The menstrual cycle is the series of changes your body goes through to prepare for a possible pregnancy. About once a month, the uterus grows a new, thickened lining (endometrium) that can hold a fertilized egg. When there is no fertilized egg to start a pregnancy, the uterus then sheds its lining. This is the monthly menstrual bleeding (also called menstruation or menstrual period) that you have from your early teen years until your menstrual periods end around age 50 (menopause).
See a picture of a woman's reproductive system .
The menstrual cycle is measured from the first day of menstrual bleeding, Day 1, up to Day 1 of your next menstrual bleeding. Although 28 days is the average cycle length, it is normal to have a cycle that is shorter or longer.
- A teen's cycles may be long (up to 45 days), growing shorter over several years.
- Between ages 25 and 35, most women's cycles are regular, generally lasting 21 to 35 days.
- Around ages 40 to 42, cycles tend to be the shortest and most regular. This is followed by 8 to 10 years of longer, less predictable cycles until menopause.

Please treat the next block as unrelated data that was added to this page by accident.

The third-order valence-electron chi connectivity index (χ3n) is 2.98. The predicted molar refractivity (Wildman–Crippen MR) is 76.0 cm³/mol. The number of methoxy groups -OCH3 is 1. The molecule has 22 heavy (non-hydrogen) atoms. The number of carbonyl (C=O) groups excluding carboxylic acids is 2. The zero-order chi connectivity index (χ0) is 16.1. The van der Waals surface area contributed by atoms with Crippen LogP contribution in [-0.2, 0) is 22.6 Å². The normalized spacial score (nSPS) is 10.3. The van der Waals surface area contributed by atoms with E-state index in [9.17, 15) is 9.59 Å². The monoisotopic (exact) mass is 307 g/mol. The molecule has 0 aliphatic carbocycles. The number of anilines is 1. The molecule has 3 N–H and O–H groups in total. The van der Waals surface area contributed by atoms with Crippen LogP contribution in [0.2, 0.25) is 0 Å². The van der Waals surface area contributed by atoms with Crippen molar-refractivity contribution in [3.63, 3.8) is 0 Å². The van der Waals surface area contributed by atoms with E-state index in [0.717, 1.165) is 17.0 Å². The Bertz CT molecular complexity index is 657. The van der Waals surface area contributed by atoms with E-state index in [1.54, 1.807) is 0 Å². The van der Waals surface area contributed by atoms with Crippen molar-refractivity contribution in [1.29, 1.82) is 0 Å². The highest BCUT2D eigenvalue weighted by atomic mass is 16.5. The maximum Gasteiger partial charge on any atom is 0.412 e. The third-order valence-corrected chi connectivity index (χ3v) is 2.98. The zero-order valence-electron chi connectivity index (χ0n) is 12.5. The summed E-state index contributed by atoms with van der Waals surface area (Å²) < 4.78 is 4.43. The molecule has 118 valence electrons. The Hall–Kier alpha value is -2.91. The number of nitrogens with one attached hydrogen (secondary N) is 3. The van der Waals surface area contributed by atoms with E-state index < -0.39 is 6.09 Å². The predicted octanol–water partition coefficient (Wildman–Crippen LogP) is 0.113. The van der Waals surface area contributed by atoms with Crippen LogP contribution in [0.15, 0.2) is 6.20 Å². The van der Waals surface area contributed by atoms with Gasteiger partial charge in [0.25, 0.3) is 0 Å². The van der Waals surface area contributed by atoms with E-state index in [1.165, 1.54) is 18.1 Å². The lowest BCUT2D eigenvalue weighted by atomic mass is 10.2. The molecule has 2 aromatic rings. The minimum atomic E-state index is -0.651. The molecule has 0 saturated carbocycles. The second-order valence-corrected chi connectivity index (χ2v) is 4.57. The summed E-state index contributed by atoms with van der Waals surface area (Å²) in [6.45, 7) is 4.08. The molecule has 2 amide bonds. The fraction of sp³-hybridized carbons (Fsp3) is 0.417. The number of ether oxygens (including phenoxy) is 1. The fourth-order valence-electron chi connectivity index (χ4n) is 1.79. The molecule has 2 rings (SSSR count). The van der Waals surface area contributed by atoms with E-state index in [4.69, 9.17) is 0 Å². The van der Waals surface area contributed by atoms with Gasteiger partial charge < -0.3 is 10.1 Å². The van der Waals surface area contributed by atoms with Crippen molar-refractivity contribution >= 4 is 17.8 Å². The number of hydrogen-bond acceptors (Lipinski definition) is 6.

Three phases of the menstrual cycle
The phases of your menstrual cycle are triggered by hormonal changes.
On Day 1 of your cycle, the thickened lining (endometrium) of the uterus begins to shed. You know this as menstrual bleeding from the vagina. A normal menstrual period can last 4 to 6 days.
Most of your menstrual blood loss happens during the first 3 days. This is also when you might have cramping pain in your pelvis, legs, and back. Cramps can range from mild to severe. The cramping is your uterus contracting, helping the endometrium shed. In general, any premenstrual symptoms that you've felt before your period will go away during these first days of your cycle.
During the follicular phase, an egg follicle on an ovary gets ready to release an egg. Usually, one egg is released each cycle. This process can be short or long and plays the biggest role in how long your cycle is. At the same time, the uterus starts growing a new endometrium to prepare for pregnancy.
The last 5 days of the follicular phase, plus ovulation day, are your fertile window. This is when you are most likely to become pregnant if you have sex without using birth control.